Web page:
On leaving the Abbey Players, Peadar continued to perform as a freelance actor and received much acclaim for comedy and serious roles on stage and in film. In 2002 Peadar, and his wife Geraldine, played leading roles in a production of Tony Guerin’s play, Hummin’ for the Red Kettle company.

His film debut was in 1959 in This Other Eden, and a staggering total of a further 42 credits followed, his last being the television series, No Offence in 2015. Peadar also guested many times for the RTE Players on Radio and had a wonderful tenor voice which he used to good effect in plays.

A longstanding member of Irish Actors Equity, Peadar was a strong supporter of Actor’s rights and in 1969 was a member of the Abbey Theatre, Players’ Council which negotiated new contract conditions, selflessly representing the Abbey Actors for several years.

Peadar will be a great loss to the theatrical profession, and his dedication, comradeship, encouragement and loyalty will be sorely missed. A pleasure to work with, a delight to be in his ever-jovial company, his willingness to embrace all things, ensured that he was, truly, a ‘man for all seasons’.

Laurence Foster,
September 3rd 2017

Irish Equity calls on TV3 to reconsider postponement of Red Rock

Irish Equity has expressed disappointment with the announcement by TV3, today (Wednesday, 30th August), that it intends to postpone the production of a fourth series of the popular drama show Red Rock.

Irish Equity Organiser, Karan O Loughlin, said: “The cast of Red Rock are extremely disappointed at this situation. The development of this show was a good initiative by TV3 to which the cast were very committed. All the indicators for the show were very positive. It has very good viewing figures on TV3 as well as being popular on the BBC and Amazon. The show has acquired a solid fan base, a fact obvious from the numbers who have taken to the Red Rock Facebook page to express their disappointment at the decision.

“The cast needs to be congratulated for its commitment to the creation of such a high quality and popular show and remains committed to rounding off the current season for its fans. This is a good production and Irish Equity members call on TV3 and any other interested parties to reconsider the decision to postpone it.”

Irish Equity President, Padraig Murray, said: “The loss of this production is a blow to the TV industry in Ireland. We have an abundance of talented and experienced cast and crew but there are just not enough TV productions to reflect this.

“The Government needs to take a serious look at how it is promoting and developing indigenous TV production in the Republic of Ireland, particularly in light of Britain’s exit from the EU meaning we cannot be overly reliant on incoming productions. We must have adequate funding and plans for indigenous TV production if we are to effectively use the talent and resources available.”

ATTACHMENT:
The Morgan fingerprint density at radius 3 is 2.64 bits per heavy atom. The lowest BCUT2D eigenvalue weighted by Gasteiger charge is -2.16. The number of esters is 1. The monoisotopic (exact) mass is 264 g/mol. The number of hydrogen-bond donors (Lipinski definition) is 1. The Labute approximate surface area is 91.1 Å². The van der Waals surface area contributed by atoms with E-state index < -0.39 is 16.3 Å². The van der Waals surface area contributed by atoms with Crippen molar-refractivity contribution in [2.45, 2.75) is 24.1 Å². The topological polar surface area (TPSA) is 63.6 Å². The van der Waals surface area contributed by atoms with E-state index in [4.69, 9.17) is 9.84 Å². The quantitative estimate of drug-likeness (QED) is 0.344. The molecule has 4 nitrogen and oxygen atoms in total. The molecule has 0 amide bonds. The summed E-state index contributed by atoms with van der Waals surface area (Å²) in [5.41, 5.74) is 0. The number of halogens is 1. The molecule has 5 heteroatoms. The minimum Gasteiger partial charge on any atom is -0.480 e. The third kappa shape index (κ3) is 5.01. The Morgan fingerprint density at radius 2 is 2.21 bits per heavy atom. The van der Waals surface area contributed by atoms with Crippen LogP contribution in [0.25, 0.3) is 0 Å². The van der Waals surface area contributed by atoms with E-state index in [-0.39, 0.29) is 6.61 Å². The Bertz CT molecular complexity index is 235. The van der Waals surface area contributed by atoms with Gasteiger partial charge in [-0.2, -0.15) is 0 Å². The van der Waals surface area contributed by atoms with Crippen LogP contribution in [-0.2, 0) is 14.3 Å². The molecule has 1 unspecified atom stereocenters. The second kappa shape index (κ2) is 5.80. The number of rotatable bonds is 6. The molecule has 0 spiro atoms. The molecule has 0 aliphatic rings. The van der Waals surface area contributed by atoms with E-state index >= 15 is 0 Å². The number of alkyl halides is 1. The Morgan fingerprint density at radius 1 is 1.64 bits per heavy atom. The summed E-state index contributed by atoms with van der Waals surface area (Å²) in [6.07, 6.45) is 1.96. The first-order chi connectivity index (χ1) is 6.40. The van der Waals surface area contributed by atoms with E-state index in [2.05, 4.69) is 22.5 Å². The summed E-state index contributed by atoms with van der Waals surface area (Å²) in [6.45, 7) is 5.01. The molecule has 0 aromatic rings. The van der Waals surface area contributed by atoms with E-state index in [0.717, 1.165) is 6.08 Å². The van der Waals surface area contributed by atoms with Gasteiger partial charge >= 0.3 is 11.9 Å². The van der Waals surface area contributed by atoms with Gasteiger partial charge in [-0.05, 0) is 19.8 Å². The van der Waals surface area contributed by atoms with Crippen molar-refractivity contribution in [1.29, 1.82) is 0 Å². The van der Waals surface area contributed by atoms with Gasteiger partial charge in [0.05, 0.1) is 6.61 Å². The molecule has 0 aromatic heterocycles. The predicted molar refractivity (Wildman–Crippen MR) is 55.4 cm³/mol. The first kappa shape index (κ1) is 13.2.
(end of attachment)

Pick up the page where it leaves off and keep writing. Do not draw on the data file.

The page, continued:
Michael Twomey – Actor Director – A Tribute

Michael Twomey was born in Cork in 1933. He made his first stage appearance in the old Cork Opera House in 1944 at the age 11, in Eugene O’Neill’s Ah, Wilderness! Pantomime and revues in Cork followed and his versatility as an actor, director and raconteur ensured steady work in all media for 70 years. At the age of 82, he played the lead role in a production of The Outgoing Tide at his beloved Everyman Theatre, Cork. Last year, he participated in a 1916 commemoration show that toured Co Cork, despite ill health. [Read more…]

Gerry Sullivan – A Tribute

The Irish Theatre World has lost another original member of the founding union, which became Irish Actors Equity Association. Gerry Sullivan a much revered actor, has died at the age of 92 in Wexford.

Though known by many for his portrayal of Dr. Howard in “The Riordans” TV series and then “Glenroe”, he made twenty other film appearances including, “Educating Rita”, “Kidnapped” and “The Irish RM”.

He was also the fourth and final Dr. Harry Murphy in RTE Radio’s longest running radio drama series, “Harbour Hotel”.

However, he was as a fine, second generation, stage actor when he established himself with the Abbey Theatre. Later he starred in, “The Country Boy”, “Does Your Mother?” “The Pearse Pageant” at the National Stadium, “Goodbye to the Hill” and “Michaelmas Eve”. Gerry featured in many Dublin Theatre Festivals, in London’s West End and, was an accomplished stage designer and director.

Moreover, he was a gentleman in every sense of the word; a joy to work with and a generous friend to all actors. He will be greatly missed by the profession that he graced so well.

Laurence Foster,
7th July, 2017

Condolences

The executive committee of Irish Equity today sent condolences to those bereaved and injured in the bombing attack at Manchester Arena last night.

May Fest 2017

MayFest 2017 aims to celebrate and invigorate workers’ culture with a series of events in the home of Irish trade unionism. Produced by the SIPTU Dublin District Council this inaugural festival season includes plays and events that deal with working class history, culture and politics. Tickets available at the door. See the full listing of events

Support the Beijing Treaty on Work IP Day

Support the Beijing Treaty on Work IP Day – Tweet your photos of support using the hashtags #WorldIPDay #BeijingTreaty calling for strong IP rights for performers worldwide: The Beijing Treaty outlines global standards acknowledging the right of audiovisual performers to be compensated fairly for the use of their creative contributions. It grants performers economic rights to improve their livelihoods, as well as moral rights, giving them the ability to better protect their images. This treaty sets a landmark new global IP standard for audiovisual performances at international level. Read more at http://www.beijingtreaty.com/